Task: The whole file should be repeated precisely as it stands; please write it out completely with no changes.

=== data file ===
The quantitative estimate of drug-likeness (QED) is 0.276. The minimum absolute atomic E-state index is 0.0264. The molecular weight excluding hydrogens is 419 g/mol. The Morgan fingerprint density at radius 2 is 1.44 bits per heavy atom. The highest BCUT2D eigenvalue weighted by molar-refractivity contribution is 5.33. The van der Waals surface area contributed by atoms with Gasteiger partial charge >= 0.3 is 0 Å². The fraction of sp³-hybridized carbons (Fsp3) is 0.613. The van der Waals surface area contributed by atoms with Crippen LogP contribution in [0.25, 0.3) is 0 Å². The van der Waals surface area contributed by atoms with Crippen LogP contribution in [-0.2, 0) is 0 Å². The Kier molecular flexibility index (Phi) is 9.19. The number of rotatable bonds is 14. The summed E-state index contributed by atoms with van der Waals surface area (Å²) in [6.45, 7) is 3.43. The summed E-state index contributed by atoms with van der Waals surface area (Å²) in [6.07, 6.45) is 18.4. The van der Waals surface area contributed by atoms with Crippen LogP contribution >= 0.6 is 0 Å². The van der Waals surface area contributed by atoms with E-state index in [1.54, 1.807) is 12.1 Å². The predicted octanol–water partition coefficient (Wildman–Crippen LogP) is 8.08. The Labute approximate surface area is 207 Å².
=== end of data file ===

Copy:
The quantitative estimate of drug-likeness (QED) is 0.276. The minimum absolute atomic E-state index is 0.0264. The molecular weight excluding hydrogens is 419 g/mol. The Morgan fingerprint density at radius 2 is 1.44 bits per heavy atom. The highest BCUT2D eigenvalue weighted by molar-refractivity contribution is 5.33. The van der Waals surface area contributed by atoms with Gasteiger partial charge >= 0.3 is 0 Å². The fraction of sp³-hybridized carbons (Fsp3) is 0.613. The van der Waals surface area contributed by atoms with Crippen LogP contribution in [0.25, 0.3) is 0 Å². The van der Waals surface area contributed by atoms with Crippen LogP contribution in [-0.2, 0) is 0 Å². The Kier molecular flexibility index (Phi) is 9.19. The number of rotatable bonds is 14. The summed E-state index contributed by atoms with van der Waals surface area (Å²) in [6.45, 7) is 3.43. The summed E-state index contributed by atoms with van der Waals surface area (Å²) in [6.07, 6.45) is 18.4. The van der Waals surface area contributed by atoms with Crippen LogP contribution >= 0.6 is 0 Å². The van der Waals surface area contributed by atoms with E-state index in [1.54, 1.807) is 12.1 Å². The predicted octanol–water partition coefficient (Wildman–Crippen LogP) is 8.08. The Labute approximate surface area is 207 Å².